What they are probably wondering in networkland is whether the World Trade Center and Pentagon terror-bombings will be good or bad for the three new CIA shows. Good: There is every indication of more money for more spies in the immediate future, and fewer scruples about their behavior. Bad: Where was the intelligence we already paid for when we really needed it? Besides, who will want to watch a lot of play-acting so soon after the mangled steel and the broken bodies? That said, the new CIA show I enjoy the most, ABC’s Alias, now has the trickiest wire to walk.
This is because Alias, unlike The Agency on CBS or 24 on Fox, plays with itself. Sydney Bristow (Jennifer Garner) thinks she’s been working undercover for a secret division of the CIA ever since college. She periodically disappears from grad school to fly off in a red wig to locales like Hong Kong. But when her boyfriend winds up dead, she begins to wonder about her boss (Ron Rifkin) and her career choice (Crouching Tiger, Bald Eagle). She’ll then discover that her very own exceedingly estranged father (Victor Garber) not only works for the same clandestine outfit she does but also works against it. So we are promptly plopped into deep-cover, double-identity, mole-in-a-hole counterspy games.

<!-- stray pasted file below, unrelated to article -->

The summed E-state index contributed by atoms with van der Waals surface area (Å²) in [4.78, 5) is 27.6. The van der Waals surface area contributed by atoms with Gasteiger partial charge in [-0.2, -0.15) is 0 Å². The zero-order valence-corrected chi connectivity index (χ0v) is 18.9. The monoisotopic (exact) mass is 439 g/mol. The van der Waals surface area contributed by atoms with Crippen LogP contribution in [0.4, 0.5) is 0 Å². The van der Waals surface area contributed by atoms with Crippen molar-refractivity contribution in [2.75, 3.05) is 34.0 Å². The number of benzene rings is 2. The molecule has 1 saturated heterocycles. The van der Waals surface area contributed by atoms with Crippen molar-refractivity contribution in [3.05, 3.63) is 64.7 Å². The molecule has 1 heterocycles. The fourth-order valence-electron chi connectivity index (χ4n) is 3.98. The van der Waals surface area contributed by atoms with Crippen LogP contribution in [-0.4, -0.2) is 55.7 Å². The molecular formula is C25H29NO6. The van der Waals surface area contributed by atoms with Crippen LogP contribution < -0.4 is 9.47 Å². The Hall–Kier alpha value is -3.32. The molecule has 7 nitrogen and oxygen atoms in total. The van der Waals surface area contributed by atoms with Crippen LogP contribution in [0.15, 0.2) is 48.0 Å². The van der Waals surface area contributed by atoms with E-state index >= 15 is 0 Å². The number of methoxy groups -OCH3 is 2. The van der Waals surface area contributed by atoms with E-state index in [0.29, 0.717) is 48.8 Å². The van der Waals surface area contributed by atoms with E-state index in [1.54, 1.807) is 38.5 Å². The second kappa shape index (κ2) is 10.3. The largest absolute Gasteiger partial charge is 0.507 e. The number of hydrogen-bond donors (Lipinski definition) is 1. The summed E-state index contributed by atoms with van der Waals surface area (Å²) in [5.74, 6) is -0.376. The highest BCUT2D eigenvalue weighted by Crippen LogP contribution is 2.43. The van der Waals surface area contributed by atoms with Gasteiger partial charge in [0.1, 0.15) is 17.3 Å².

Moreover, for all its paranoid style, Freudian dynamic, and martial artsiness, there is as well a satirical insouciance about Alias, a sort of Girl From U.N.C.L.E. meets Run Lola Run, which was perhaps to be expected from J. J. Abrams, the executive producer who is also responsible for Felicity. And as Felicity depends on Keri Russell, so Alias depends on Jennifer Garner, a survivor of two failed series and Pearl Harbor. In a fantasy, it’s necessary to have someone about whom to fantasize. And when Garner – a loose-limbed, big-grin wonder, part Julia Roberts with the dynamite dimples, part Angelina Jolie before she lost her sense of humor at Angkor Wat – backflips in shackles to crush the thorax of a Chinese communist sadist who has been messing with her perfect orthodontia, I am, like, awesomely smitten.
Whereas Law & Order: Criminal Intent will depend on our patience with the stutters, tics, and oddball cockings of Vincent D’Onofrio’s busy head. As a Major Case Squad Kemo Sabe paired up with cupcake Tonto Kathryn Erbe, D’Onofrio is not merely a know-it-all with the Marlon Brando shakes, he also reads perp minds. This doesn’t leave his boss, Jamey Sheridan, nor assistant D.A. Courtney B. Vance much to do but growl and shrug. Instead, we spend lots more time than has been usual with the L&O franchise inside those perp minds, as if nostalgic for Columbo. At least the Major Cases themselves – about an art-forgery tax scam, the murder of an abortion doctor, the buying of a pardon – are more interesting and less lurid than those on Special Victims Unit. But given the availability of so many L&Os on so many different days and nights of the week on so many different channels with so many different casts going all the way back to before Jerry Orbach, maybe it’s time they got their own satellite dish.